I absolutely love this idea. All of your “office supply needs” are met in one little container. The drawers are clear and I covered mine with sticky labels. I wrote on my labels, however, I have seen photos of fancy labels that people have printed for their drawers.  I bought my container at Lowe’s for under $20.00.  You can find this and similar storage containers in the aisle with the screws, nails and other fasteners.  I believe the original purpose for this container was to store small tools, nails, etc.  Some clever person decided it would also serve as a great desk organizer and I agree.  I am not sure who came up with the original idea.  If anyone knows the name of the person who first posted on Pinterest, I would love to hear from you so I can give her/him props.

In additional to searching tool aisles, I also went to one of my favorite inexpensive aisles….the dollar spot at Target.  The Dollar Spot is a great place to find therapy materials, small games and yes storage containers.  I love these small buckets.

speech room organization www.speechgadget.com

This is an item that you can typically find at the Dollar Spot year round.  At holiday times, they have buckets with holiday themes.  These are great for storing arts/crafts items, such as glue stick, crayons, markers, etc.  You can also use them for sorting games, or for “Ants in the Pants,” “Flipping Frogs,”  “Hopping Bunnies” and other such games. The handles make it easy to transport the buckets from place to place.

Another item from the Dollar Spot:
speech room organization www.speechgadget.com

I bought five of these.  One for each day of the week.  I will be storing my daily lessons in these on my desk top.  I almost bought a set of these online and I would have spent way more money than a dollar each.

Here is a Walmart find:
speech room organization www.speechgadget.com

I love these envelopes.  They are inexpensive and I like to store my picture books with accompanying lessons inside these.  It keeps all those small sequencing and retelling pictures with the book.  I have also used zip lock baggies for the same purpose, but I find these envelopes are easier to store.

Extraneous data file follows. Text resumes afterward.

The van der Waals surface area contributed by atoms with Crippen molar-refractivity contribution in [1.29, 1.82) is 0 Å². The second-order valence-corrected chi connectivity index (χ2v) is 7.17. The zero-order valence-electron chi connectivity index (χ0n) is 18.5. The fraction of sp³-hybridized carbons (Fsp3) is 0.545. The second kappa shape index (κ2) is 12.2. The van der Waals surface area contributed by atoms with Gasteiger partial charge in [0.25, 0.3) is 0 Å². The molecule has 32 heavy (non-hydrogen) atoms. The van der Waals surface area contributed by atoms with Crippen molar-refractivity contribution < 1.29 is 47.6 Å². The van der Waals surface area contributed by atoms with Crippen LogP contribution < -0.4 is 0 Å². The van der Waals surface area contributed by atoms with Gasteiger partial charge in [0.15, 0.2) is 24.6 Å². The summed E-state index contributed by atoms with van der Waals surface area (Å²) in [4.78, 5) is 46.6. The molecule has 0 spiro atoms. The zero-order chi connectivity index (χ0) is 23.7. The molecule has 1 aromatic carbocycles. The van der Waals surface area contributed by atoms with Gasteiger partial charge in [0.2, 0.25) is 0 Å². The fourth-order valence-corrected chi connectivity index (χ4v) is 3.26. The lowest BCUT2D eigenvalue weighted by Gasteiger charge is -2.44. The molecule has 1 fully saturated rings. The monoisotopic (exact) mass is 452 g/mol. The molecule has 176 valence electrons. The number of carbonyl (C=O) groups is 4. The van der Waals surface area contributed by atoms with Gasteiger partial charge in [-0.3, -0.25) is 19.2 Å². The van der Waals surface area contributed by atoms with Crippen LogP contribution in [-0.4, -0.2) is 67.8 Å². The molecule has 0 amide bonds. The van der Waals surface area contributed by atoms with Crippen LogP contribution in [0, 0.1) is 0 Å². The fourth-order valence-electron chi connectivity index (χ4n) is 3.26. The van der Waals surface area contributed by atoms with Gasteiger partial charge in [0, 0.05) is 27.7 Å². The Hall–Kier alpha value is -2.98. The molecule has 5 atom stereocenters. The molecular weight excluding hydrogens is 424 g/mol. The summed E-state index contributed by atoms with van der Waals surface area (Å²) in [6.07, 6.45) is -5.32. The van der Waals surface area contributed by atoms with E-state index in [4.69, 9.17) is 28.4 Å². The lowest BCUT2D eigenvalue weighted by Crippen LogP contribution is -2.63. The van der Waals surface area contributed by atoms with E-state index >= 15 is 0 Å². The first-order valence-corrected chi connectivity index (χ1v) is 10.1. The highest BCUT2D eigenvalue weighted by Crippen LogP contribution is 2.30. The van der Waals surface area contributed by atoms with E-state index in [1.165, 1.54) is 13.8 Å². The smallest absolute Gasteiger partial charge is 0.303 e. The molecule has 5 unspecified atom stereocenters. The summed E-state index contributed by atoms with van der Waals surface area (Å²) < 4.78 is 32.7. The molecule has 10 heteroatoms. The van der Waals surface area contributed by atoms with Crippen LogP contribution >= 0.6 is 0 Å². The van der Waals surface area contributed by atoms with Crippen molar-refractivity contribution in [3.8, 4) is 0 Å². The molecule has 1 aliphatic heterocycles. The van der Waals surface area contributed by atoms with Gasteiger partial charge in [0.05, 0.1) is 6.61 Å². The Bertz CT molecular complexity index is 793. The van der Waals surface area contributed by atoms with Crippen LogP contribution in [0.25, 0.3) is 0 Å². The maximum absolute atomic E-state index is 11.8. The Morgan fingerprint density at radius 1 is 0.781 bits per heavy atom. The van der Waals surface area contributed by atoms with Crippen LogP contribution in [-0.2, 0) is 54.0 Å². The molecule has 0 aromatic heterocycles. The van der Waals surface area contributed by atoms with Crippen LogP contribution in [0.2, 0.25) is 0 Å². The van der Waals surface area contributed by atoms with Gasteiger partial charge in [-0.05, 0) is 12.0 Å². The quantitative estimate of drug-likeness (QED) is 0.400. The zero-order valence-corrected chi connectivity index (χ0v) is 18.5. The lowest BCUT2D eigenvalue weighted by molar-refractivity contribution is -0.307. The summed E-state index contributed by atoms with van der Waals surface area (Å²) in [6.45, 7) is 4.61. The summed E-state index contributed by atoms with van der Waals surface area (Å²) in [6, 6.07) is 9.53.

My other staple for organization is 3 ring binders.  I have found binders are the easiest way for me to stay organized. I just completed my calendar binder and I will share that with you in my next post.  I am very excited to get into my new speech room. Stay tuned for pictures as I clean, organize and get my room set up for the start of the school year.

That’s all from me for today.  If you have some great inexpensive speech room organization ideas, we would love to hear from you.

 (This post originally appeared on Speech Gadget.)

Deborah Taylor Tomarakos, MA CCC/SLP, has been pediatric speech language pathologist since 1994.   She has experience in both public school settings and in outpatient pediatrics.  She is currently employed by a public school system.  Deb has provided therapy services to children with a wide variety of communication deficits, including children with Autism Spectrum Disorders, CAS, Down Syndrome, Cerebral Palsy, language based learning disabilities, and literacy deficits.  Strong areas of interest include technology use in therapy, CAS, and literacy.  You can find her online at www.speechgadget.com where she shares therapy ideas, resources, websites, and technology integration tips.